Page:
US exit from Paris climate deal: How it affects India’s renewable energy ambitions
While Donald Trump’s announcement of the US pull out of the Paris climate agreement is unfortunate, there are many other ways for India and the US to collaborate on the energy front.
In his 27-minute speech announcing the US withdrawal from the Paris agreement on climate change, President Trump mentioned India only twice (well, thrice, but the third time was a repeat for rhetorical effect). The dumbed down message was: India was a big polluter, India was not doing and was not expected to do much on climate change under the Agreement, and India was asking for lots of money in return for little action. These are, of course, misleading statements – and unfortunate. Meanwhile, a trip is being planned for Prime Minister Modi to visit the United States in the very near future. Rather than impulsively reacting to this provocation, India must clinically examine the breadth and depth of its energy and climate relationship with the United States to decide which areas of cooperation, if any, still hold promise.
So far, the India-U.S. relationship can be characterised by the good, the bad, and the undecided. On the plus side, despite their differences, the two countries found common ground on three international agreements on climate change (in Paris, under the Montreal Protocol to phase out hydrofluorocarbons, and measures to curb emissions under the International Civil Aviation Organisation). Bilaterally, they launched numerous programmes on energy access, and established joint funds to push energy R&D. The negatives include contentious issues such as differentiation between countries’ responsibilities and capabilities under the Paris Agreement, how financial contributions would be counted, and several trade disputes on clean energy. Further, it is unclear how the U.S. withdrawal would immediately impact bilateral energy programmes, joint investments, and investor confidence. Prime Minister Modi’s visit is an opportunity to discuss four aspects of the energy/climate relationship.
First, energy prices will matter for any long-term contracts. GAIL is contracted to purchase 5.8 million metric tonnes per annum (MMTPA) of liquefied natural gas (LNG) from two U.S. terminals. But the landed price of the gas will be higher than from sources in West Asia or Africa. That said, by 2020, India will have the capacity to import 50 MMTPA of gas. If the price were right, in principle there would be a lot of scope for additional gas imports (in fact, up to 88% of projected net LNG exports from the United States). Equally, last month India signalled its continued ambitions on nuclear energy by sanctioning ten indigenous reactors (a total of 7000 MW). This June, the contracts for the purchase of six Westinghouse reactors were to be finalised but that will be delayed until the bankrupt Westinghouse finds a new buyer. As cleaner energy sources, both gas and nuclear could offer benefits for both countries, but fuel exporters and technology providers would have to cut their costs.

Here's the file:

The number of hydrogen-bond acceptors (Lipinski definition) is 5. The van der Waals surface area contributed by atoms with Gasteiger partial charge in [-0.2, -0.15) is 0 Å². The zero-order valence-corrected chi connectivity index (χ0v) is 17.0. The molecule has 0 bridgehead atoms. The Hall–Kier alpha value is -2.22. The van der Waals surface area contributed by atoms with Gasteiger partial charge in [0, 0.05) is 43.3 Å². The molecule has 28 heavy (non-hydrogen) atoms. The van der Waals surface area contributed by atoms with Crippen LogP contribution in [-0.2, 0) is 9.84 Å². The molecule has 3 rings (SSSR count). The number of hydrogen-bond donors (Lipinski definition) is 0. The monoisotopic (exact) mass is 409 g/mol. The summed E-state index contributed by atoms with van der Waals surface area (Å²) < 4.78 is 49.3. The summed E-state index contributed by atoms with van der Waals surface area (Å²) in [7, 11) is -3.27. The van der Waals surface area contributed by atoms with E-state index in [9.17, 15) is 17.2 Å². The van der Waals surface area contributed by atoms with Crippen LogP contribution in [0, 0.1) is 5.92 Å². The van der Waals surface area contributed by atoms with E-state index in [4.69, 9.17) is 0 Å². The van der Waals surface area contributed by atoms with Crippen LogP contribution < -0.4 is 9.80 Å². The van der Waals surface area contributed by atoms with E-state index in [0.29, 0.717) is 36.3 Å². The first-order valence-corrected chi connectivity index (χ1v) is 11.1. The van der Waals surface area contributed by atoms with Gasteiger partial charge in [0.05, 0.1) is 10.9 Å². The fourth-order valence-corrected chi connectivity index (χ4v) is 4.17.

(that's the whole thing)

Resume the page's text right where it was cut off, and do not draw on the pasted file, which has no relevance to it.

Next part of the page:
Second, energy efficiency offers huge technological and commercial opportunities. If India’s high economic growth rates have to be maintained within a shrinking carbon space, energy efficiency will matter in the industrial, transport and buildings sectors. Currently, only large industrial units are covered under countrywide energy efficiency schemes. However, micro, small and medium enterprises (numbering over 3 million and located in 200 industrial clusters) have a non-trivial share of industrial energy use (about 14%-15%). India’s space cooling needs will grow five-fold in two decades, again offering scope for Indian and U.S. firms to collaborate on technologies. Growing transportation demand will mean an expanding market for batteries for electric vehicles, fuel cells and third-generation biofuels. None of these market opportunities require the Paris Agreement per se.
Third, energy security matters for both countries. India and the United States need to raise the dialogue on maritime security cooperation in the Indian Ocean region, to ensure security of energy supply routes. Another emerging area of concern is the security of the electricity grid against cyber attacks. There is already a joint programme on transforming India’s grid. Grid stability and cybersecurity could offer a sustained basis for cooperation, technology exchange and commercial investment.
Fourth, the uncertainty in U.S. federal policies towards renewable energy has made India’s renewable energy market relatively even more attractive, not just for its size (175 GW by 2022) but for the investment opportunity that credible, long-term policies offer. India saw nearly $10 billion invested, both in 2015 and in 2016, in renewable energy projects. Last year, $1.9 billion of green bonds were issued. India’s solar targets, alone, need $100 billion of debt. These are huge investment opportunities for U.S.-based firms, as well as manufacturers.
The past decade had many instances of transformational deals (bilateral and multilateral) for India and the United States. President Trump’s announcement on the Paris agreement is highly unfortunate, but does not close the door completely. There are still many avenues to continue transacting. The negotiations will be tough but, as a businessman, Mr Trump should know a good deal when he sees one.
Arunabha Ghosh is CEO, Council on Energy, Environment and Water
The views expressed are personal